Posted 5th September 2010.
This is the second in a series of posts on how to get more clients via online approaches for your professional business. It's written specifically with small and independent consultants and coaches in mind – but the lessons are applicable to other professional businesses.
Relationship Building: The Missing Link
If you've been looking into internet marketing for any time you'll no doubt have heard the “secret formula” for success on the web – traffic x conversions.
It's a statement of the blindingly obvious really: to get business on the web you need to get visitors to your site and convert them into customers. In some ways it's about as insightful as telling an offline retailer that the secret of success is to get customers into their shops and persuade them to buy.
At least it's succinct and it helps to focus your activities.
But for getting consulting, coaching or other professional services clients online – it's not sufficient.
The trouble is that unlike buying a book on amazon or even a TV from an online electronics store, clients aren't going to buy complex, costly, intangible services after just one visit to your site.
Before clients have the confidence to hire you to perform a high value, high impact service for them they need to be convinced you understand their issues, you have the capabilities to help them, and that you'll be a good fit to work with them and their team.
That confidence isn't going to be built in one visit to your site.
You need multiple interactions. And the deeper those interactions are, the more the client's confidence will be built.
This is a big gap for most professionals. Visitors to their site passively consume the content, but there’s nothing to engage them and start up a relationship with them. Nothing for them to interact with – except perhaps a lonely contact form asking visitors to make contact if they need their services.
In fact, there are many ways to build relationships with website visitors. You can encourage comments and feedback on your blog. You can run surveys. You can create a forum for discussion around specific topics. You can encourage them to link up with you via social media. Anything that takes them beyond being passive consumers of the information on your site to being active participants.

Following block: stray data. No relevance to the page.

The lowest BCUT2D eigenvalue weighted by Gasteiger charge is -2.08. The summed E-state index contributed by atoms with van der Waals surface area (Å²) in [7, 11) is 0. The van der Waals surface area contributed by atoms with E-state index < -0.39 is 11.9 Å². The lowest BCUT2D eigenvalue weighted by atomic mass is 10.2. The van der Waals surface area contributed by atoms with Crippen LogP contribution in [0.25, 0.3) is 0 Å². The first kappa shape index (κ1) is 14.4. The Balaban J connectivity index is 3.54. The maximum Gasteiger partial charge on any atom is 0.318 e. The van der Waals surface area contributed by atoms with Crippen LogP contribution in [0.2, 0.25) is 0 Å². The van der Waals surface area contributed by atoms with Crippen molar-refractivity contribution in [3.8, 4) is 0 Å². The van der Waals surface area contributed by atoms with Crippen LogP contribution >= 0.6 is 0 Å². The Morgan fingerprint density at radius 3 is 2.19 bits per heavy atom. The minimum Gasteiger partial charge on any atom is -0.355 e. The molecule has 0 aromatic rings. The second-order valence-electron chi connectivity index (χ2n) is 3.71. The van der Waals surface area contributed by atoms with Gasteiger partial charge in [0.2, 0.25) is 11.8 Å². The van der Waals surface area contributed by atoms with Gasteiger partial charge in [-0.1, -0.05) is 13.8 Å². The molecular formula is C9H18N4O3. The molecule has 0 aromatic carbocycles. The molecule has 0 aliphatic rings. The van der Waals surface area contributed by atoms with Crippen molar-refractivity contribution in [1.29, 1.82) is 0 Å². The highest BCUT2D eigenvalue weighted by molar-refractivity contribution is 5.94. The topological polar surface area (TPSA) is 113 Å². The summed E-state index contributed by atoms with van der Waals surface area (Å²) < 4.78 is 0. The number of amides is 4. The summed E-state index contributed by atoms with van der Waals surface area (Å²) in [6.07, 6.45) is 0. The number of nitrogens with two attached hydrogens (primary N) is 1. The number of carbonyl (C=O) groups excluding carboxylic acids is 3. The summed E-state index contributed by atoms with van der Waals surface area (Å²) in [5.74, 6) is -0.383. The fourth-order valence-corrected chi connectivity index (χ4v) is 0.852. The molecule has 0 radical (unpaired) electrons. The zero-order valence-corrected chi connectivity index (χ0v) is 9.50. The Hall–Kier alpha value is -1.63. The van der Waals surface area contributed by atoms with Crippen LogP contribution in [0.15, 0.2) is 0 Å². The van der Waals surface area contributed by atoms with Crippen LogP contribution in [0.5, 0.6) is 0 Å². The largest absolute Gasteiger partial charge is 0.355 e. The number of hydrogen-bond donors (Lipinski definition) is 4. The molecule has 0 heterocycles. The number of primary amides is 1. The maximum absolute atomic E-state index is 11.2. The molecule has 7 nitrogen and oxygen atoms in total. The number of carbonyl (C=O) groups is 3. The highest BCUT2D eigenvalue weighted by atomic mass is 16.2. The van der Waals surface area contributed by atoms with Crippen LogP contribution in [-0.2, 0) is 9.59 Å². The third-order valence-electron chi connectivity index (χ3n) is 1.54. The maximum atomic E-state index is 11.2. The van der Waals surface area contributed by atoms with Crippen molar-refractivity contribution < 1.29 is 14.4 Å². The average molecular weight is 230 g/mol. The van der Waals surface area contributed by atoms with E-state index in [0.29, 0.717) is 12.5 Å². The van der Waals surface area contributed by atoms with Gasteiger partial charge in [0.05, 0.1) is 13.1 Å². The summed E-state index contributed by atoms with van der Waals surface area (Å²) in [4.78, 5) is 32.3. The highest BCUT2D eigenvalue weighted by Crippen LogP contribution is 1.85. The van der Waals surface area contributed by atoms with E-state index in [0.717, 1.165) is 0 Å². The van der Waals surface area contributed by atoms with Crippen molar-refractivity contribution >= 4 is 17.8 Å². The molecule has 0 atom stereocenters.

Active participation and interaction is the key to taking your relationship to the next level. The more they feel they’re communicating directly with you – not just reading your material like they’d read a book from a distant author – the stronger your relationship will get.
For most professionals, the simplest way to get more interaction and more direct communication is via an email “newsletter”.
I put newsletter in quotes, because although that’s what they’re most often called – in fact their focus shouldn't be on news. Updates from professionals with news on what’s happening in their company, who’s moving departments, which clients they’re working with, and the latest services they’re offering are typically filed straight in the trash by clients.
But newsletters which share useful information about the area in which the consultant is an expert – and which the client needs ideas and support in – are read with enthusiasm and filed where they can be found.
Not by everyone, of course. Not everything you send out will be valued by all your subscribers. But keep producing valuable, insightful material and you’ll find you engage much more with your potential clients.
They’ll start emailing you. Thanking you for your material. Asking you questions. And eventually, contacting you about your services.
And, most importantly, since by signing up they've given you permission to pro-actively contact them – you're not reliant on them remembering to come back to your website and remembering how to find it. You can actively keep in touch and nurture your relationship with them – you're in control.
This was really brought home to me a few months after I started producing my own newsletter.
I noticed the number of emails and contact form submissions I was getting from potential clients had gone up. So I tracked back the communications from a few of the recent enquires which had eventually turned into clients.
Over half of the emails had come within a few hours of the person contacting me reading the latest edition of my newsletter.
It wasn’t the first newsletter they’d had from me. In most cases they’d signed up a few months previously. They’d read a few issues of the newsletter and clicked through to a number of other articles.
But reading the latest issue of the newsletter in each case had “tipped them over the edge”. They’d been convinced I knew what I was talking about and had contacted me with details of a particular issue they wanted me to help with.
And notice – in each case they contacted me. I wasn’t pushing anything at them. Over time the articles on the website and the newsletter had convinced them I was the right person to help them.
As you can imagine – that makes the sales conversations with these potential clients an awful lot easier than if I’m pushing and promoting, or up against other equally well positioned competitors.
There’s a saying in the world of online marketing that “the money is in the list”.
I hate the saying. I hate calling valued potential clients who’ve chosen to receive communications from you a “list”.
But the meaning behind the saying is absolutely true. Your valued subscribers are your greatest asset online.